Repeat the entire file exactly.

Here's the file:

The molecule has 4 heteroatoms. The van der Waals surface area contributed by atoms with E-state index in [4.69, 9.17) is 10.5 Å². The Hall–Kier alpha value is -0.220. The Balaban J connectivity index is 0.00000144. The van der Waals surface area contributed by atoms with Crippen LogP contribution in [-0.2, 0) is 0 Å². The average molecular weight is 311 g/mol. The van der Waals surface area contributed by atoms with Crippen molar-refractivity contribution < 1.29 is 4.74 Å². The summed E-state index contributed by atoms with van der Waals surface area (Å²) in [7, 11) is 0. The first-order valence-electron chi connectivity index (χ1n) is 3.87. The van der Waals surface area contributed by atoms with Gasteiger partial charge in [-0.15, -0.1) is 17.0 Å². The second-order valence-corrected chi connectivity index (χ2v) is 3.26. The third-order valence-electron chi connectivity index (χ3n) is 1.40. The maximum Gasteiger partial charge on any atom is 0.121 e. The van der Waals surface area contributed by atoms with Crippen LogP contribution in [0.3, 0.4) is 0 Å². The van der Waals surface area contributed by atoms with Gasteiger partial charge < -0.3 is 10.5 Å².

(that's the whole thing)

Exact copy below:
The molecule has 4 heteroatoms. The van der Waals surface area contributed by atoms with E-state index in [4.69, 9.17) is 10.5 Å². The Hall–Kier alpha value is -0.220. The Balaban J connectivity index is 0.00000144. The van der Waals surface area contributed by atoms with Crippen LogP contribution in [-0.2, 0) is 0 Å². The average molecular weight is 311 g/mol. The van der Waals surface area contributed by atoms with Crippen molar-refractivity contribution < 1.29 is 4.74 Å². The summed E-state index contributed by atoms with van der Waals surface area (Å²) in [7, 11) is 0. The first-order valence-electron chi connectivity index (χ1n) is 3.87. The van der Waals surface area contributed by atoms with Gasteiger partial charge in [-0.15, -0.1) is 17.0 Å². The second-order valence-corrected chi connectivity index (χ2v) is 3.26. The third-order valence-electron chi connectivity index (χ3n) is 1.40. The maximum Gasteiger partial charge on any atom is 0.121 e. The van der Waals surface area contributed by atoms with Crippen LogP contribution in [0.3, 0.4) is 0 Å². The van der Waals surface area contributed by atoms with Gasteiger partial charge < -0.3 is 10.5 Å².